The Chicago theatre
Posted on 12 months ago
Indeed, the NATO governments all over are under tremendous pressure of their war-weary publics to pull out quickly. Even in America, the Afghan war is speedily becoming unpopular. And given their recession-hit economies, the NATO governments may not even be able to sustain their military presence in their occupied country for long. Their commitments to keep financing the Afghan security forces in the coming years too should remain in the realm of uncertainty, notwithstanding the rosy scenario being woven by incorrigible optimists that the roadmap of engagement with Afghanistan has now been etched on stone.
Arguably, in the making is a spectacle like the one when the NATO was sucked into the Afghan war somewhere in 2006. Until then, the US-led invaders had slept blissfully in their Kabul and Bagram redoubts, leaving the Taliban all free to regroup, reorganise and rearm in their southern and eastern strongholds. And when they woke up, not only had the Taliban entrenched themselves formidably in their preserves but were steadily extending their sway to the country's west and north as well. The NATO was roped in to stem this Taliban tide. And there were high hopes that it would, given its big war machine.
Indeed so confident was this transatlantic military community of its success that an excited British defence secretary crowd giddily that his army would capture its assigned war theatre of Helmand without firing a shot. But the NATO armies soon discovered the resurgent Taliban a hard nut to crack. And, ironically, instead of taking on Taliban and other insurgent groups that had sprung up in time to carve out their own domains, the NATO members fell to quarreling among themselves over the number of boots and quantities of weapons to be deployed, with most reluctant to move into the actual war theatres.
All US persuasions to its NATO peers to chip in with more troops and war equipment and roll into the war theatres to fight failed to work. And that led a frustrated then US defence secretary Robert Gates to fume that neither the NATO members were ready to come up with more soldiers and more war equipment nor were they willing to share the war bill. Something similar in all probability is going to happen this time round too. Evidently the NATO armies have lost all stomach for continued presence even for a next couple of years and their political bosses back home are under a severe public heat to get out of this war which their peoples deem just unaffordable any more.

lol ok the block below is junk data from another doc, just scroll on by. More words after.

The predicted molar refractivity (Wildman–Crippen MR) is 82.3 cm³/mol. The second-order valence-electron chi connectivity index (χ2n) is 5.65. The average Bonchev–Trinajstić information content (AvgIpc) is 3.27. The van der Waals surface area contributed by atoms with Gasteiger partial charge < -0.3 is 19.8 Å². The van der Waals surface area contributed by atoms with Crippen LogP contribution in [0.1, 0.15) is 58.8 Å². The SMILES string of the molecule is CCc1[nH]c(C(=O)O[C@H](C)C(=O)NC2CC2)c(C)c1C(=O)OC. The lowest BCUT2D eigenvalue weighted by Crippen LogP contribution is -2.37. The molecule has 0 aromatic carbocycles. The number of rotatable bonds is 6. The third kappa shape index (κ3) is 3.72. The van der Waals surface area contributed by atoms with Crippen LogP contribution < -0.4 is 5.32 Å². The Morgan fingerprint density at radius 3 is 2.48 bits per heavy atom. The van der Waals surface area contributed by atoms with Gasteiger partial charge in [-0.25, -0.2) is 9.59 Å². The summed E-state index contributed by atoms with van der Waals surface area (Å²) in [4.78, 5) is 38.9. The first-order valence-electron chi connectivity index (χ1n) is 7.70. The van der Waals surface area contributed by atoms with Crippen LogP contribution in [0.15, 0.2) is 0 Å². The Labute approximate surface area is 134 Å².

Even the hoax of keeping engaged with the training of Afghan army and police is all fraught. With the Afghan security personnel turning increasingly on their foreign trainers, often fatally, there is already a perceptible unease among the NATO armies about this training mission. In fact, after deadly assaults on some foreign advisors, all such personnel have been withdrawn from the Afghan establishments and they perform their advisory duties from their safe military bases without visiting the places of their assignments. And foreign trainers even sleep at their exclusive billeting quarters with their service weapons besides them.
The Taliban may be exaggerating. But it is not inconceivable if they have really infiltrated the Afghan security forces. They may have, even if on a small scale. Indeed, in their quest to quickly raise some 320,000-strong Afghan security forces, the occupiers have palpably followed very lax verification processes, giving enough space not just to Taliban but other shadowy characters to infiltrate. In any case, deadly assaults on foreign trainers by their Afghan trainees are in all likelihood to go up in times ahead. This may sap the spirit of both the trainers and their peoples back home, leading up possibly to the packing up of the whole of this training mission ultimately.
Indeed, even the western perceptive observers are perturbedly smelling what the Chicago summiteers have smelt not. It is the whiff of a civil war that is troubling their nostrils frighteningly. Given the rabid multi-ethnic reality of the Afghan tribal polity, inclusiveness should have been the occupiers' watchword from day one. Instead, it has been exclusiveness: the spurning of the Pakhtun majority to promote the Afghan minorities at its expense. And it is this exclusiveness that has laid out the minefield for Afghanistan to explode in a civil war, sooner than later.
And this is what should concern the Islamabad establishment, most of all. In such an eventuality, in the eye of storm will be none else but Pakistan. The troubles that would stem forth for Pakistan from this conflagration will be manifold and horrendous, indeed. Make no mistake about it.
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